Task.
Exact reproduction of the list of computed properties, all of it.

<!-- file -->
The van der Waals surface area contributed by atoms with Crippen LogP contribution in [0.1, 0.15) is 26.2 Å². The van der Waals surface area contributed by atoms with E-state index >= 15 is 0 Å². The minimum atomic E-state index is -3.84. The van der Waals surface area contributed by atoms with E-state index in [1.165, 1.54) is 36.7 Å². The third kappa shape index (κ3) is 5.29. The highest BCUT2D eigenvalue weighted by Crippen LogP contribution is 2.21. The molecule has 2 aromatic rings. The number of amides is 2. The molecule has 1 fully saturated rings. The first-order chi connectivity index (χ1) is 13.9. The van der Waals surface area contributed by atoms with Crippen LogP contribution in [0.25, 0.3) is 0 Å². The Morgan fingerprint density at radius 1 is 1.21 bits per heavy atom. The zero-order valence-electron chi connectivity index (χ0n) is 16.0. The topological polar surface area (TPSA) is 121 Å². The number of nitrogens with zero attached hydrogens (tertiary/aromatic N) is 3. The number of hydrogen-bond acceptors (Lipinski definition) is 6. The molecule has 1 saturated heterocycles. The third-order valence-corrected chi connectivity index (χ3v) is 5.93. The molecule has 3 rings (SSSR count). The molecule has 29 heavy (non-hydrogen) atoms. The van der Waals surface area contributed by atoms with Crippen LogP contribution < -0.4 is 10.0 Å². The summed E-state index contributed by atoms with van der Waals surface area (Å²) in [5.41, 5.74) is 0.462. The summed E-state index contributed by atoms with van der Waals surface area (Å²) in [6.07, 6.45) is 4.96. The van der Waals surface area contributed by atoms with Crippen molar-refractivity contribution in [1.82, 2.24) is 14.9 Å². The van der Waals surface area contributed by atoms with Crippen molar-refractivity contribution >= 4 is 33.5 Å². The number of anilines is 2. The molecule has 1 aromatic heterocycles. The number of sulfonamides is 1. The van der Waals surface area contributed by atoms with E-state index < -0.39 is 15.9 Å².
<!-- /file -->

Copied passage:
The van der Waals surface area contributed by atoms with Crippen LogP contribution in [0.1, 0.15) is 26.2 Å². The van der Waals surface area contributed by atoms with E-state index >= 15 is 0 Å². The minimum atomic E-state index is -3.84. The van der Waals surface area contributed by atoms with E-state index in [1.165, 1.54) is 36.7 Å². The third kappa shape index (κ3) is 5.29. The highest BCUT2D eigenvalue weighted by Crippen LogP contribution is 2.21. The molecule has 2 aromatic rings. The number of amides is 2. The molecule has 1 fully saturated rings. The first-order chi connectivity index (χ1) is 13.9. The van der Waals surface area contributed by atoms with Crippen LogP contribution in [0.25, 0.3) is 0 Å². The Morgan fingerprint density at radius 1 is 1.21 bits per heavy atom. The zero-order valence-electron chi connectivity index (χ0n) is 16.0. The topological polar surface area (TPSA) is 121 Å². The number of nitrogens with zero attached hydrogens (tertiary/aromatic N) is 3. The number of hydrogen-bond acceptors (Lipinski definition) is 6. The molecule has 1 saturated heterocycles. The third-order valence-corrected chi connectivity index (χ3v) is 5.93. The molecule has 3 rings (SSSR count). The molecule has 29 heavy (non-hydrogen) atoms. The van der Waals surface area contributed by atoms with Crippen LogP contribution < -0.4 is 10.0 Å². The summed E-state index contributed by atoms with van der Waals surface area (Å²) in [5.41, 5.74) is 0.462. The summed E-state index contributed by atoms with van der Waals surface area (Å²) in [6.07, 6.45) is 4.96. The van der Waals surface area contributed by atoms with Crippen molar-refractivity contribution in [1.82, 2.24) is 14.9 Å². The van der Waals surface area contributed by atoms with Crippen molar-refractivity contribution >= 4 is 33.5 Å². The number of anilines is 2. The molecule has 1 aromatic heterocycles. The number of sulfonamides is 1. The van der Waals surface area contributed by atoms with E-state index < -0.39 is 15.9 Å².